D H Lawrence in Penguin paperbacks

The jury is out these days on D H Lawrence, and yet he was as much a part of the Swinging Sixties as Mary Quant or Christine Keeler, and it’s quite entertaining to see them in the same sentence. Rightly so it would seem, as there are those who think the trial over the publication of Lady Chatterley’s Lover kickstarted the sexual revolution of the coming decade.

There’s no doubt he chimed with the sixties’ moves towards liberation and would presumably have found an ideal home in the beardy and basic drawings of Dr Alex Comfort’s The Joy of Sex. And Oliver Reed and Alan Bates’ naked wrestling in the 1968 film of Women in Love put him again in the front line of changing attitudes. Thinking he was able to write about a woman’s feelings was his downfall, but it can’t be denied he was ahead of his time, and even if a little barking mad, had a genuine, fully realised moment, which the Penguin paperbacks here reflect.

Sons and Lovers and The Virgin and the Gypsy were also filmed, the photographic stills above using an idealised ‘natural’ beauty so prevalent for book covers around 1970, just a step ahead of a shampoo advert. The illustrated versions are by Yvonne Gilbert (who gained a little more fame in the eighties for her racier work for the band Frankie Goes to Hollywood, which you might guess from The Prussian Officer) and date from the late 1970s.

The move from an advertiser’s style of photography to illustration is interesting here… before it, in the early sixties, stylised artwork was prevalent, and after it, almost hyper-real illustration gave way to the use of imagery chosen with Merchant Ivory-style attention to period detail in the eighties.

My favourite is The Trespasser, for the lovely typography (excepting the full stops) and what they do with the W, and the enigmatic, half-shadowed figure in a full summer’s meadow.

Entertaining Josephine Poole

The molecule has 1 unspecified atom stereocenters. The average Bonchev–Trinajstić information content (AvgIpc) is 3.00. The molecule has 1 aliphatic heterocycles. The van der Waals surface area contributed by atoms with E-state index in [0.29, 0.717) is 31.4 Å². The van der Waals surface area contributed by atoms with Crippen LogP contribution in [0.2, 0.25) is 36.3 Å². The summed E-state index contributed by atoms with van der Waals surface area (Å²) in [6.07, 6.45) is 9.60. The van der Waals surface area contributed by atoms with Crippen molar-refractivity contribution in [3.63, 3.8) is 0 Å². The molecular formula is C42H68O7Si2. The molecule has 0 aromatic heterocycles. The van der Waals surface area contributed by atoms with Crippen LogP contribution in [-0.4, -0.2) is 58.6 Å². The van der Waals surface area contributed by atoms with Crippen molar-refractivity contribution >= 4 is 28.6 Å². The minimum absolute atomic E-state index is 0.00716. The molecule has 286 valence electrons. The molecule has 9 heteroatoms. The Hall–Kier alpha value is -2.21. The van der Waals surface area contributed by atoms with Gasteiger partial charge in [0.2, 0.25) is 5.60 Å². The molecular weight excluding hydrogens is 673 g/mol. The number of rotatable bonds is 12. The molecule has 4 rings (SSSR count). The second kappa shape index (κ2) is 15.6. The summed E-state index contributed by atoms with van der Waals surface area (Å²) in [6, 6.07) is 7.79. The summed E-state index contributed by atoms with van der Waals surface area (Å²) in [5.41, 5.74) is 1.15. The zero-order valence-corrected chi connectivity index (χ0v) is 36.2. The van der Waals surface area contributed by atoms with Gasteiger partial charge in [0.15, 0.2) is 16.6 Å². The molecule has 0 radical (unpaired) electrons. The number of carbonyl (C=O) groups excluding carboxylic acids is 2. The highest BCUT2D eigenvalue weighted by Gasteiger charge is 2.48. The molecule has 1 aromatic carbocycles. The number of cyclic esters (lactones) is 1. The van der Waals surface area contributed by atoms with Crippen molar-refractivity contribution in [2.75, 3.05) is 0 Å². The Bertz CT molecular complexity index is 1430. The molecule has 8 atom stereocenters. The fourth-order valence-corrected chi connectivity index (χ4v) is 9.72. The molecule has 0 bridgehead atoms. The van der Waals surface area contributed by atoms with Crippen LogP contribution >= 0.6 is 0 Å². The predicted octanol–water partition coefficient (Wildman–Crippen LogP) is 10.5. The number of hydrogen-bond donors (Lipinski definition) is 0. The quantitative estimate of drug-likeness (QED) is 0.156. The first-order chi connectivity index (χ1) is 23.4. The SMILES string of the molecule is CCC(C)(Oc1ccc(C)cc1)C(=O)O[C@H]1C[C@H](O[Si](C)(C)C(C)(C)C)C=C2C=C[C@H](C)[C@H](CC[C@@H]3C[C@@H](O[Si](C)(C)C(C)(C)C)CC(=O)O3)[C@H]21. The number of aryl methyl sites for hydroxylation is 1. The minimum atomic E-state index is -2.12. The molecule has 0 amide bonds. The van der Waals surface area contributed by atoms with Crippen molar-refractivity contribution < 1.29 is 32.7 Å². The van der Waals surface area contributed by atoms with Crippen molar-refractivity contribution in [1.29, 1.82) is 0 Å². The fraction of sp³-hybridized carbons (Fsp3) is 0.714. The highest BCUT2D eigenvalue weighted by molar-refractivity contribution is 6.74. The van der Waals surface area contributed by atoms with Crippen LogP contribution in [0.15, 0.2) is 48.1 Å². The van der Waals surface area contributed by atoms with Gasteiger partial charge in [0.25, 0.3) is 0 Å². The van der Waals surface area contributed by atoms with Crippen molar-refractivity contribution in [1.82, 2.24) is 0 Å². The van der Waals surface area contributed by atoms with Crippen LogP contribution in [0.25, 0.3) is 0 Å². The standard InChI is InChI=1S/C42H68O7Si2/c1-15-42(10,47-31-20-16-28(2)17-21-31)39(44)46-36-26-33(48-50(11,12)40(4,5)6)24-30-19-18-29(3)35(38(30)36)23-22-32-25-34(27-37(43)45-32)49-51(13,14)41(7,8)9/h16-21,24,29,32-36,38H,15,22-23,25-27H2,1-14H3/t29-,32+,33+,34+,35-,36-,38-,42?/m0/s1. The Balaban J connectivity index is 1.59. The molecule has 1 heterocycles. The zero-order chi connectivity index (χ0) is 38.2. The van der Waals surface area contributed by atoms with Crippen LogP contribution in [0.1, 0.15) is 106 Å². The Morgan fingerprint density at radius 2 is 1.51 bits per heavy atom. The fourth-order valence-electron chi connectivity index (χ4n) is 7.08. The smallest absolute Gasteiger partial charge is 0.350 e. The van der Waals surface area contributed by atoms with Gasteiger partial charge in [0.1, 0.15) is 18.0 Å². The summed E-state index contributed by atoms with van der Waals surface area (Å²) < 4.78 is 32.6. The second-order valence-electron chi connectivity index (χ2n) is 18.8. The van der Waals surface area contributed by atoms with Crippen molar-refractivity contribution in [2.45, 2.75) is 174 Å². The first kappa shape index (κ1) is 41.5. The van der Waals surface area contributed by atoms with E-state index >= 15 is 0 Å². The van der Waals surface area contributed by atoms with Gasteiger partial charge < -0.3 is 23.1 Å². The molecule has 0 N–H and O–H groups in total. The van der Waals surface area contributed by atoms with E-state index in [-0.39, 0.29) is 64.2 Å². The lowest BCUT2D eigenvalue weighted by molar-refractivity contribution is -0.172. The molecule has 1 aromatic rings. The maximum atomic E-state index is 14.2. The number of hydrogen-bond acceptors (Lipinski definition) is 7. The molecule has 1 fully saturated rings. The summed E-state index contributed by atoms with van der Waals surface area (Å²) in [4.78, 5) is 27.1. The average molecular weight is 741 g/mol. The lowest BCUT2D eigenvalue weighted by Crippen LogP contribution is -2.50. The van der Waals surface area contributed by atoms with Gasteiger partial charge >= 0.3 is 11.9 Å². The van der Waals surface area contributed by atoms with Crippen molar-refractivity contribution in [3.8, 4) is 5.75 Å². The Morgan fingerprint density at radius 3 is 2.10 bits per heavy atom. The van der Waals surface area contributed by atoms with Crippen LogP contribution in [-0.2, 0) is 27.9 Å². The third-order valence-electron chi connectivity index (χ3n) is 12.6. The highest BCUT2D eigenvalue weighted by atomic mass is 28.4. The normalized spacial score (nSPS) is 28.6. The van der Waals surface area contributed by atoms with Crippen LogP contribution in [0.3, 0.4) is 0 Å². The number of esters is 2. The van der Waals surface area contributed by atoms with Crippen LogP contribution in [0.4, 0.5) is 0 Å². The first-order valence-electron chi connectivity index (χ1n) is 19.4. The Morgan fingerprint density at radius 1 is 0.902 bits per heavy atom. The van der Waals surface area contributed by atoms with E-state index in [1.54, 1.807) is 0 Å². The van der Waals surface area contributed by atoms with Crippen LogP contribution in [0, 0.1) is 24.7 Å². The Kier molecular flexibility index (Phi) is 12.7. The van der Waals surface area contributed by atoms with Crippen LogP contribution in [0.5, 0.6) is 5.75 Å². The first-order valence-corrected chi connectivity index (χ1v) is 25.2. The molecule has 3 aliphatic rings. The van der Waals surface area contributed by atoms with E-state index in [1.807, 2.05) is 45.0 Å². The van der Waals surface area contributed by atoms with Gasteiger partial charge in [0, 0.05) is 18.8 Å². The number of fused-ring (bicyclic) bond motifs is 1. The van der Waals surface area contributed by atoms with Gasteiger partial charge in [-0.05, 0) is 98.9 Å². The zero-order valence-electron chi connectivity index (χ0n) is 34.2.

When I first discovered Josephine Poole, it was through Billy Buck (published as The Visitor in the US) and Moon Eyes which I wrote about here and here. Not long after reading those two ‘books for young adults’ I found Yokeham, which I’d read was her ‘first novel for adults’ (it’s not, that was The Lilywhite Boys, which needs a post of its own). Published in 1970, it’s set around the house of the title, ‘a brave attempt at a Palladian Mansion’, and, in another good sign, the cover illustration is by David Gentleman…

Poole 3

It’s a couple of years since reading, but I still have the atmosphere it left. This includes shades of Harold Pinter and Accident, and an incidental pair of sisters marooned in a hardly-visited Haversham-esque suite adorned with French sofas and pigeon droppings. The characters, if I attempt to explain the awkwardness of their situation and not the treatment, are akin to players in a rural episode of The Avengers – ones starved of any light from the swinging sixties, and cast by the local amateur dramatic group. Poole’s great skill is in exploring the dread of their predicament.

poole4

Like Billy Buck, this book’s all about a Trojan horse visitor with the power to undo. Except, this time, Poole might be echoing Terence Stamp and Theorem (minus anything racy and Italian). It’s a gradual unravelling, under skies that are leaden, in air that’s damp and peaty.

There’s a bleak and frankly unsympathetic portrait of a portly gay gallery owner, yet in this lies part of Poole’s talent – a grisly dark humour in certain situations, not a million miles from Joe Orton. Maybe she’d enjoyed Entertaining Mr Sloane too:

The door opened and Mrs Horner steered a trolley of coffee and unwontedly elaborate biscuits into the room. When she had negotiated the tapestry pouffe and a nest of tables, she turned to him with moist cheeks, and rolling up her eyes exclaimed: ‘Oh, Mr Dando, you’ve made my Frankie such a happy girl! Mr Dando? Hark at me! Compton, I must call you now; and Compton, call me Mother!’

After this novel, Poole went back to young adult fiction, a part of her talent publishers chose to focus on and perhaps at times pushed her into a particular remit, but she has continued to write until recently. In the late 90s and 2000s there was a string of acclaimed stories alongside Angela Barrett’s beautiful illustrations: non-fiction with Joan of Arc, and Anne Frank, besides a retelling of Snow White.

In 2003 she produced Scorched, a return to her trademark setting deep in the Somerset landscape, rich with folklore, the heat of summer harvest and the cool harbour of ancient houses. She certainly hadn’t lost her touch, for this is a richly atmospheric, unsettling novel for young adults, with the indecipherable haunting effect of M R James and an almost Patricia Highsmith-like exploration of duality.

On the dustwrapper of Yokeham, Josephine Poole was asked to write about herself. Later in Scorched, she explains how the idea for the story came to her ‘as we were planting spring bulbs at the far end of the garden’, a perfect image.

poole1

Anyone searching for Yokeham, which is long out of print, must be warned that the ISBN number seems to have at some point become muddled with something inexplicable but which seems to exist, being the autobiography of Gyles Brandreth. You have been warned. Check carefully first.